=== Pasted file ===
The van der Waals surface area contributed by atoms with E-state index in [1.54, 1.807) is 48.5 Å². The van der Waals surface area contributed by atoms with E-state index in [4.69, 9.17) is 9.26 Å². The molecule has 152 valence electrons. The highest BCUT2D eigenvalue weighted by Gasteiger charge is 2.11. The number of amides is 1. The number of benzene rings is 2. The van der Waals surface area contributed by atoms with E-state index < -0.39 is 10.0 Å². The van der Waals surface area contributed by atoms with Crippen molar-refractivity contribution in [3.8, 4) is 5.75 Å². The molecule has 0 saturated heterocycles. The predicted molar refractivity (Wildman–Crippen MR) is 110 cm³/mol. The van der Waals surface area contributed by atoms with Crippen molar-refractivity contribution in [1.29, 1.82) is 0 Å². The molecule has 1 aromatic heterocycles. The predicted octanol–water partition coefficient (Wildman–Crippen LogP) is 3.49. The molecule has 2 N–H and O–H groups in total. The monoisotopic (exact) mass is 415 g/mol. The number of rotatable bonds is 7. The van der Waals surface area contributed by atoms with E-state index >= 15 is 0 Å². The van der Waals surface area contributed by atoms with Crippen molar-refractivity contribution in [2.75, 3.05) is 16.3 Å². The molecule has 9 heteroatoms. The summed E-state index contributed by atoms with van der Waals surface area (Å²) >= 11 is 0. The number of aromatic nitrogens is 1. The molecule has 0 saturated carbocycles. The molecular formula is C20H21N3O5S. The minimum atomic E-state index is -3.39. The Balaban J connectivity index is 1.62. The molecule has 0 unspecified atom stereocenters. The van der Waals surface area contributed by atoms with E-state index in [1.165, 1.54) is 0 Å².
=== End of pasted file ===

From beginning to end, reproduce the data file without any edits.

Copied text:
The van der Waals surface area contributed by atoms with E-state index in [1.54, 1.807) is 48.5 Å². The van der Waals surface area contributed by atoms with E-state index in [4.69, 9.17) is 9.26 Å². The molecule has 152 valence electrons. The highest BCUT2D eigenvalue weighted by Gasteiger charge is 2.11. The number of amides is 1. The number of benzene rings is 2. The van der Waals surface area contributed by atoms with E-state index < -0.39 is 10.0 Å². The van der Waals surface area contributed by atoms with Crippen molar-refractivity contribution in [3.8, 4) is 5.75 Å². The molecule has 0 saturated heterocycles. The predicted molar refractivity (Wildman–Crippen MR) is 110 cm³/mol. The van der Waals surface area contributed by atoms with Crippen molar-refractivity contribution in [1.29, 1.82) is 0 Å². The molecule has 1 aromatic heterocycles. The predicted octanol–water partition coefficient (Wildman–Crippen LogP) is 3.49. The molecule has 2 N–H and O–H groups in total. The monoisotopic (exact) mass is 415 g/mol. The number of rotatable bonds is 7. The van der Waals surface area contributed by atoms with E-state index >= 15 is 0 Å². The van der Waals surface area contributed by atoms with Crippen molar-refractivity contribution in [2.75, 3.05) is 16.3 Å². The molecule has 9 heteroatoms. The summed E-state index contributed by atoms with van der Waals surface area (Å²) >= 11 is 0. The number of aromatic nitrogens is 1. The molecule has 0 saturated carbocycles. The molecular formula is C20H21N3O5S. The minimum atomic E-state index is -3.39. The Balaban J connectivity index is 1.62. The molecule has 0 unspecified atom stereocenters. The van der Waals surface area contributed by atoms with E-state index in [1.165, 1.54) is 0 Å².